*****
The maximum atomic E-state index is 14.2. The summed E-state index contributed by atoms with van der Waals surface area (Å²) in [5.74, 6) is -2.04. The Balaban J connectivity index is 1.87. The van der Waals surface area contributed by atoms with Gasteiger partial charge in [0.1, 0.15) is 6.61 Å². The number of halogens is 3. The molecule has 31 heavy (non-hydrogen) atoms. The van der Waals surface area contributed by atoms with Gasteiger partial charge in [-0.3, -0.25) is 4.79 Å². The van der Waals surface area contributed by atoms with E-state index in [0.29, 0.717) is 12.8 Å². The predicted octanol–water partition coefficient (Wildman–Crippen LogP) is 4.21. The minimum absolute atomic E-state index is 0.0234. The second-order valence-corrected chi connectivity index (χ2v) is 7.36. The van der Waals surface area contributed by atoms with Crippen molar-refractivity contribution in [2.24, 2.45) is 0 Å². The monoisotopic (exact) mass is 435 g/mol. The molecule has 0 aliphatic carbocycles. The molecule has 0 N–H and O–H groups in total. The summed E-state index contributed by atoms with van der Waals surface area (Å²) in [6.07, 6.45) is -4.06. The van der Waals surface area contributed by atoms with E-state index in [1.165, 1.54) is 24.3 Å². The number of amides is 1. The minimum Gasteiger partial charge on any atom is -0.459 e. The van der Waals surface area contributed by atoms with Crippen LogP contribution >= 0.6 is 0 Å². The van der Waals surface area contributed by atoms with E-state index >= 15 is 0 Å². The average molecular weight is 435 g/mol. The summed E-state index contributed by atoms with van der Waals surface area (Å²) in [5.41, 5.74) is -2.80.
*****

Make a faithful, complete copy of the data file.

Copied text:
The maximum atomic E-state index is 14.2. The summed E-state index contributed by atoms with van der Waals surface area (Å²) in [5.74, 6) is -2.04. The Balaban J connectivity index is 1.87. The van der Waals surface area contributed by atoms with Gasteiger partial charge in [0.1, 0.15) is 6.61 Å². The number of halogens is 3. The molecule has 31 heavy (non-hydrogen) atoms. The van der Waals surface area contributed by atoms with Gasteiger partial charge in [-0.3, -0.25) is 4.79 Å². The van der Waals surface area contributed by atoms with E-state index in [0.29, 0.717) is 12.8 Å². The predicted octanol–water partition coefficient (Wildman–Crippen LogP) is 4.21. The minimum absolute atomic E-state index is 0.0234. The second-order valence-corrected chi connectivity index (χ2v) is 7.36. The van der Waals surface area contributed by atoms with Crippen molar-refractivity contribution in [2.24, 2.45) is 0 Å². The monoisotopic (exact) mass is 435 g/mol. The molecule has 0 aliphatic carbocycles. The molecule has 0 N–H and O–H groups in total. The summed E-state index contributed by atoms with van der Waals surface area (Å²) in [6.07, 6.45) is -4.06. The van der Waals surface area contributed by atoms with E-state index in [1.165, 1.54) is 24.3 Å². The number of amides is 1. The minimum Gasteiger partial charge on any atom is -0.459 e. The van der Waals surface area contributed by atoms with Crippen LogP contribution >= 0.6 is 0 Å². The van der Waals surface area contributed by atoms with E-state index >= 15 is 0 Å². The average molecular weight is 435 g/mol. The summed E-state index contributed by atoms with van der Waals surface area (Å²) in [5.41, 5.74) is -2.80.